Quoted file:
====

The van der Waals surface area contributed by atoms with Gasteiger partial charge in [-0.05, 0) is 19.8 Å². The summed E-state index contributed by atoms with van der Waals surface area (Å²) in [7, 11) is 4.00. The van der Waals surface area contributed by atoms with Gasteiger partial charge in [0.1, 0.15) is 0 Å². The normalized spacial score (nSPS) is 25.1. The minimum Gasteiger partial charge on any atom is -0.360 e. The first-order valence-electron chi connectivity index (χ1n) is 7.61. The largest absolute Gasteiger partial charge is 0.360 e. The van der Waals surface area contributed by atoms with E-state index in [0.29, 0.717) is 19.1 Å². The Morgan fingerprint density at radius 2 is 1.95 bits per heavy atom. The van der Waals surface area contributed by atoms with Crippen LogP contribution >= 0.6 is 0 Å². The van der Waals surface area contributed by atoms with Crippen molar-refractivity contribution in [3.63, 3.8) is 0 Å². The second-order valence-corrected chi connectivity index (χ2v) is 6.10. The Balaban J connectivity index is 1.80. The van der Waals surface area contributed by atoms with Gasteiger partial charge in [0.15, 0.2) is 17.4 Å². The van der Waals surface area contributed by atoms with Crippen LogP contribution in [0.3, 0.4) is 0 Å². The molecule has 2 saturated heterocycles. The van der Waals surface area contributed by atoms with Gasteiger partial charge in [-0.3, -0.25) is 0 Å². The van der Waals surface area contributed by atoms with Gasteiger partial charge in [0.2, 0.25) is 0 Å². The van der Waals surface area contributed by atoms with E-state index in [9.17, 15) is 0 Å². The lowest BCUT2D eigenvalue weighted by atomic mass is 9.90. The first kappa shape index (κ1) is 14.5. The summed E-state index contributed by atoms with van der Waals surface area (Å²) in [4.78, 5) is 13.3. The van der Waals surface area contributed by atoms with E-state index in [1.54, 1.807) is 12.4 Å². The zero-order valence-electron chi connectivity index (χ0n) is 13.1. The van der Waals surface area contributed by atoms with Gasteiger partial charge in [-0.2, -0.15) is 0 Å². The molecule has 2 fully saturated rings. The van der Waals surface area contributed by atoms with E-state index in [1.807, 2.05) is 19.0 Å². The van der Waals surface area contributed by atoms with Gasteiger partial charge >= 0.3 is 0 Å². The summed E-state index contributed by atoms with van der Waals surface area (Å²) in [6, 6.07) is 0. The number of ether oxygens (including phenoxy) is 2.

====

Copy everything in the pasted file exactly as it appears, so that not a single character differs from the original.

The van der Waals surface area contributed by atoms with Gasteiger partial charge in [-0.05, 0) is 19.8 Å². The summed E-state index contributed by atoms with van der Waals surface area (Å²) in [7, 11) is 4.00. The van der Waals surface area contributed by atoms with Gasteiger partial charge in [0.1, 0.15) is 0 Å². The normalized spacial score (nSPS) is 25.1. The minimum Gasteiger partial charge on any atom is -0.360 e. The first-order valence-electron chi connectivity index (χ1n) is 7.61. The largest absolute Gasteiger partial charge is 0.360 e. The van der Waals surface area contributed by atoms with E-state index in [0.29, 0.717) is 19.1 Å². The Morgan fingerprint density at radius 2 is 1.95 bits per heavy atom. The van der Waals surface area contributed by atoms with Crippen LogP contribution >= 0.6 is 0 Å². The van der Waals surface area contributed by atoms with Crippen molar-refractivity contribution in [3.63, 3.8) is 0 Å². The second-order valence-corrected chi connectivity index (χ2v) is 6.10. The Balaban J connectivity index is 1.80. The van der Waals surface area contributed by atoms with Gasteiger partial charge in [0.15, 0.2) is 17.4 Å². The van der Waals surface area contributed by atoms with Crippen LogP contribution in [0.3, 0.4) is 0 Å². The molecule has 2 saturated heterocycles. The van der Waals surface area contributed by atoms with Gasteiger partial charge in [-0.3, -0.25) is 0 Å². The van der Waals surface area contributed by atoms with Gasteiger partial charge in [0.2, 0.25) is 0 Å². The van der Waals surface area contributed by atoms with E-state index in [9.17, 15) is 0 Å². The lowest BCUT2D eigenvalue weighted by atomic mass is 9.90. The first kappa shape index (κ1) is 14.5. The summed E-state index contributed by atoms with van der Waals surface area (Å²) in [4.78, 5) is 13.3. The van der Waals surface area contributed by atoms with E-state index in [1.54, 1.807) is 12.4 Å². The zero-order valence-electron chi connectivity index (χ0n) is 13.1. The van der Waals surface area contributed by atoms with Gasteiger partial charge in [-0.2, -0.15) is 0 Å². The molecule has 2 fully saturated rings. The van der Waals surface area contributed by atoms with E-state index in [1.807, 2.05) is 19.0 Å². The van der Waals surface area contributed by atoms with Gasteiger partial charge >= 0.3 is 0 Å². The summed E-state index contributed by atoms with van der Waals surface area (Å²) in [6, 6.07) is 0. The number of ether oxygens (including phenoxy) is 2.